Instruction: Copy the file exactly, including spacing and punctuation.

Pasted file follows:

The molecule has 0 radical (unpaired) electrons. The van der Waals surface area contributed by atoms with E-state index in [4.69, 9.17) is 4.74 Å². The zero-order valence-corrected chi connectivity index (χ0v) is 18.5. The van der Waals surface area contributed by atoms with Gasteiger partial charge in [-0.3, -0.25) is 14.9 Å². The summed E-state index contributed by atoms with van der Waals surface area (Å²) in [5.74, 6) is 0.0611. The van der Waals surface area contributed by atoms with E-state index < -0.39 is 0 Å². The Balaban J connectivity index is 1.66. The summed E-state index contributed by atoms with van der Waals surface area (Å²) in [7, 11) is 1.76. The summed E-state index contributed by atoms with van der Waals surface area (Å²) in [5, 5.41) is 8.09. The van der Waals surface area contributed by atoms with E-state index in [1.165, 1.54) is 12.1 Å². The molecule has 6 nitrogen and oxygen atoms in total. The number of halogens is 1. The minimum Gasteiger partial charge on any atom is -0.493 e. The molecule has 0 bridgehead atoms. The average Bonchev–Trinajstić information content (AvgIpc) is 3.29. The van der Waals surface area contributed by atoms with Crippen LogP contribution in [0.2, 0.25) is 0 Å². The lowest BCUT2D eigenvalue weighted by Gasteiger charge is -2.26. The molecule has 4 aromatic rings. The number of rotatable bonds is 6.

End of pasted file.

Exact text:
The molecule has 0 radical (unpaired) electrons. The van der Waals surface area contributed by atoms with E-state index in [4.69, 9.17) is 4.74 Å². The zero-order valence-corrected chi connectivity index (χ0v) is 18.5. The van der Waals surface area contributed by atoms with Gasteiger partial charge in [-0.3, -0.25) is 14.9 Å². The summed E-state index contributed by atoms with van der Waals surface area (Å²) in [5.74, 6) is 0.0611. The van der Waals surface area contributed by atoms with E-state index < -0.39 is 0 Å². The Balaban J connectivity index is 1.66. The summed E-state index contributed by atoms with van der Waals surface area (Å²) in [7, 11) is 1.76. The summed E-state index contributed by atoms with van der Waals surface area (Å²) in [5, 5.41) is 8.09. The van der Waals surface area contributed by atoms with E-state index in [1.165, 1.54) is 12.1 Å². The molecule has 6 nitrogen and oxygen atoms in total. The number of halogens is 1. The minimum Gasteiger partial charge on any atom is -0.493 e. The molecule has 0 bridgehead atoms. The average Bonchev–Trinajstić information content (AvgIpc) is 3.29. The van der Waals surface area contributed by atoms with Crippen LogP contribution in [0.2, 0.25) is 0 Å². The lowest BCUT2D eigenvalue weighted by Gasteiger charge is -2.26. The molecule has 4 aromatic rings. The number of rotatable bonds is 6.